Whajagit? This is the title of a book about giving grades to students. The writer noted that kids, when tests are handed back, use this question with fellow students, “Hey, Nate, whajagit?” It’s still a practice in school, and at home, where parents ask at major marking times, “Whajagit?” The students who ask it the most are the ones who almost always get good grades. They ask it of students with whom they compete. An A feels even better if the respondent says, “A-.”
As the school year winds down, it’s time for others in the school to ask, “Whajagit?”
Teachers should ask themselves, To what degree did my students achieve the goals of the school, particularly at my grade level or my subject area? For example, how well did each of my students in language arts class learn that God’s children (from age three to old age) are to “speak the truth in love” (Ephesians 4:15) and “use language that is helpful for building others up” (Ephesians 4:29)? If the principal asks each teacher, “Whajagit?” meaning, “Considering our school goals, how close to that standard did your students get this year?” it’s not to see who is better than another. It’s gathering evidence for the meeting when the board asks the school leader, “Whajagit?”
The principal’s test from the board regarding education accomplishment is more-than-occasionally vague, with most of the questions related to the job description lines on management: facilities, finances, school enrollment, relationships with people he/she supervises, and board. For example, “Whajagit on keeping our school in the black?” Or, “How much has our donor list expanded or shrunk?” For education outcomes, the board’s question may only be, “Are we on track academically?” Or “How many graduates received college scholarships?” All of these answers may shed some light on school goals, but the “whajagit?” questions should be directly related to the school’s educational mission and goals.
Last, but most important, is for boards to ask all audiences that might be openly or secretly judging the school, “Whajagit in your child’s education? In all the students’ achievements? In graduates answering the worth of their education in further education and in profession?” Start with staff leadership; ask them (or just the head of school), “What progress has this school made to meet its mission this year?” If the leaders say, for example, “We had really good chapels this year,” ask first, “How did that help us all achieve our mission?” Then, second, “Which goal of our school does this address?” John Carver, the guru on non-profit boards, says non-profits can “give allegiance to services and programs as if they were results.” What was the result in your school of your curriculum this past year? Whajagit? Carver cautions that “righteous busyness” in itself does not answer the question.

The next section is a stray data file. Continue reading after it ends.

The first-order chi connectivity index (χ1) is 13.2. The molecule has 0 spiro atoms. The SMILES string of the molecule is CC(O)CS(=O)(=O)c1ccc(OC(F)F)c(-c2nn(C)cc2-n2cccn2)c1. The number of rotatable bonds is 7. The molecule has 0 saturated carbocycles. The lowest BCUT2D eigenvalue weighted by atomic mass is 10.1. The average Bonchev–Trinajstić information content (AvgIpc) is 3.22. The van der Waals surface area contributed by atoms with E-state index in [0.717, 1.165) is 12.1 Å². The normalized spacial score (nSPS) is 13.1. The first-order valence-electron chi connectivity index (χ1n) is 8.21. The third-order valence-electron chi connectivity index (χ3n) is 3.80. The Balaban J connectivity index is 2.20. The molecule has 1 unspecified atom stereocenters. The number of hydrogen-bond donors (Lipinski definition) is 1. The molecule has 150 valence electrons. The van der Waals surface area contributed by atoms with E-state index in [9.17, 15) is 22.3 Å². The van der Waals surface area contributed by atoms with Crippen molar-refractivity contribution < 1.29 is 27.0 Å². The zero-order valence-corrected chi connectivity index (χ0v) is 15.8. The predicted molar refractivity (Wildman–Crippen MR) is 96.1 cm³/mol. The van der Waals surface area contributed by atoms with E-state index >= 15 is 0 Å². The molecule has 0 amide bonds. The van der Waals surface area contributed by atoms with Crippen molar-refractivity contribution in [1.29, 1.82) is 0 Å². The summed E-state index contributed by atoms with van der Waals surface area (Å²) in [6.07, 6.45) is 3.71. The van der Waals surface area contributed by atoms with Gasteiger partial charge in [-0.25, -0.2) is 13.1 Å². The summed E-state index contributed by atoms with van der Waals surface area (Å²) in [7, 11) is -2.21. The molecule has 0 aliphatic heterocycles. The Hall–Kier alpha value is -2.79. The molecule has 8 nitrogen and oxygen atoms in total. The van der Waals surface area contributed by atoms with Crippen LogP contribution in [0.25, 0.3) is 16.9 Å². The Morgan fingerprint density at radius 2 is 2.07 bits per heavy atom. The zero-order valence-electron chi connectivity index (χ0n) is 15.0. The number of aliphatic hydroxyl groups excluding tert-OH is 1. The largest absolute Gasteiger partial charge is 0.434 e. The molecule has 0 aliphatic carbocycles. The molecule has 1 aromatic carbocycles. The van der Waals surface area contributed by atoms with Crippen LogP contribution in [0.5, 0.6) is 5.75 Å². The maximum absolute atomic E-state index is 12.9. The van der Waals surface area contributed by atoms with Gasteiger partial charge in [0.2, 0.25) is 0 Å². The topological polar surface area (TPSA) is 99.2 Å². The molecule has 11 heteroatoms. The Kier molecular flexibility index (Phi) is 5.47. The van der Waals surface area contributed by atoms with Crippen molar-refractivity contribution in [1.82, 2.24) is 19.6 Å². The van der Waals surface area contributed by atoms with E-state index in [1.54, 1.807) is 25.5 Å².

The board needs to expand the audiences to help them judge, for the whole school, Whajagit? Do you survey your society or association regularly with questions about their judgments about students’ progress in school? Do you survey graduates (k–8 graduates on to a different school, college students, 10-year or 25-year reunion invitees)? If one of your goals, for example, is that graduates will see their vocation as service to the Lord, do you see the percentage of graduates saying yes to this goal decreasing or increasing over time? A good board analyzes these results to determine the answer.
Sometimes we don’t measure because we can’t be exact. How can you quantify one child’s growth in faith in God and matching actions? Carver says it is better to have an imprecise measure of what the school values the most than a precise measure of minutiae. I end with a note a mother of first-grader Chuck sent to her son’s teachers recently. This evidence of achieving the school’s mission is hard to tally; it does, however, answer “Whajagit?” precisely.
Recently my boys have been bickering a ton. One of their fights has been about Nolan not letting Chuck read his stack of new birthday books until after Nolan finishes reading them. Just a few minutes ago, as I was putting the boys to bed, Nolan kindly said out of nowhere, “Chuck, you can read my chapter books now.” It was so different from the norm that I asked Nolan, “Where did that come from?” He told me about the Bible story he learned today about the poor woman giving what she had and what the class has been learning about sharing. He quoted the memory verse and made connections that we receive back from God what we give away.
I’m now completely in tears that God has made a way for my children to be in Christian education, learning about the Bible in class and directly applying it to their lives! I’m so grateful Nolan is in your class learning how to follow God! THANK YOU for all you do to build into Nolan and to teach him direct application from Bible stories. It is making a difference, and there is direct fruit from all of the teaching you are doing!
– Dan Vander Ark